1. Michelle, I'm envious of some of the stories you've told about connecting with distant cousins! But I also think it's helpful to realize that it's not exactly a skate to summon up the nerve to contact strangers--cousins on paper notwithstanding--and strike up that introductory conversation.

  3. A cousin! Yes!! Smile and be you..shyness and all:)

  4. I was just researching down a distant line. I found 5 of the 6 children. I can't find where Clara died or was buried. I did find the burial location of Clara's only living child. The 1900 census showed Clara had 7 children with just one living. The rest had all died in infancy.

    So I found a death certificate in Iowa that I ordered for Andrew, the one child that lived to adulthood. He had married and had a couple of children. The nice lady at the recorders office sent along a probate record that had the addresses at the time (1977) for the two children. It also included the daughters married name. (good state Iowa btw, only $1.00 per copy!),

    So I use my friend google and find that same 1977 address for that daughter in a 2005 post. I decide to call expecting a "that number is no longer in service" response. I was wrong, the phone rings, it gets answered by a woman. I tell her I'm researching this family, and then I ask "is this Mary Ann?" She said, I am her daughter!!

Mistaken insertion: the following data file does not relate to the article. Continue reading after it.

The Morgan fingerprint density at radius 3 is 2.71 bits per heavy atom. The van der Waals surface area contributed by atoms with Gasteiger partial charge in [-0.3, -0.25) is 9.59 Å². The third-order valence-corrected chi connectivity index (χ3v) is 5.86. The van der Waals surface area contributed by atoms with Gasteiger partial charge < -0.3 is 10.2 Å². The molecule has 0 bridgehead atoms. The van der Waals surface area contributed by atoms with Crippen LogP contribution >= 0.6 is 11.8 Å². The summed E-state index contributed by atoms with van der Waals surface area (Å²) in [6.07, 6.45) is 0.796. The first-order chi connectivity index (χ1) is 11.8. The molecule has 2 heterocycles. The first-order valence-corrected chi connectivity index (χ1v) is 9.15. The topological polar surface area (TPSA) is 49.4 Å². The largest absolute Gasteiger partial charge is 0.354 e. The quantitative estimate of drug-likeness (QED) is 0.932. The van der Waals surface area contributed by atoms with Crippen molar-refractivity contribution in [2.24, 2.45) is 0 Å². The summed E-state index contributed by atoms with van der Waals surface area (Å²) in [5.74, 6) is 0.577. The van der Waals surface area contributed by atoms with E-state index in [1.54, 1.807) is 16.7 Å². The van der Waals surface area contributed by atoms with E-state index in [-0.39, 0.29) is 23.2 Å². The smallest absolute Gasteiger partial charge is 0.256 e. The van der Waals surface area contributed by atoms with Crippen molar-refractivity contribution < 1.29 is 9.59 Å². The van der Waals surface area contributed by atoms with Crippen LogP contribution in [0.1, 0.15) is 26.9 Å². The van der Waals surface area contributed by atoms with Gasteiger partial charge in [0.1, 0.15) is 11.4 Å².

We had a nice chat for about 15 minutes. Unfortunately she did not know the names of her great grandparents so no help as to when or where they died. She gave me her email and I emailed a couple of things. The next day she emailed back and told me that she forgot to mention that her mother's middle name was Clara. She said thanks to me she now knows that her mother was named after her grandmother, or the great grandmother of the nice lady I spoke with. It was a great feeling!

  5. No need to be shy!!

    I found a cousin with Marshall's Navy Cap from WWI. He is a super cool guy AND he had a ton of old photos and stories of great aunts and uncles I never knew / met! The reward FAR exceeds the "pain" of getting out of the "comfort zone"!!!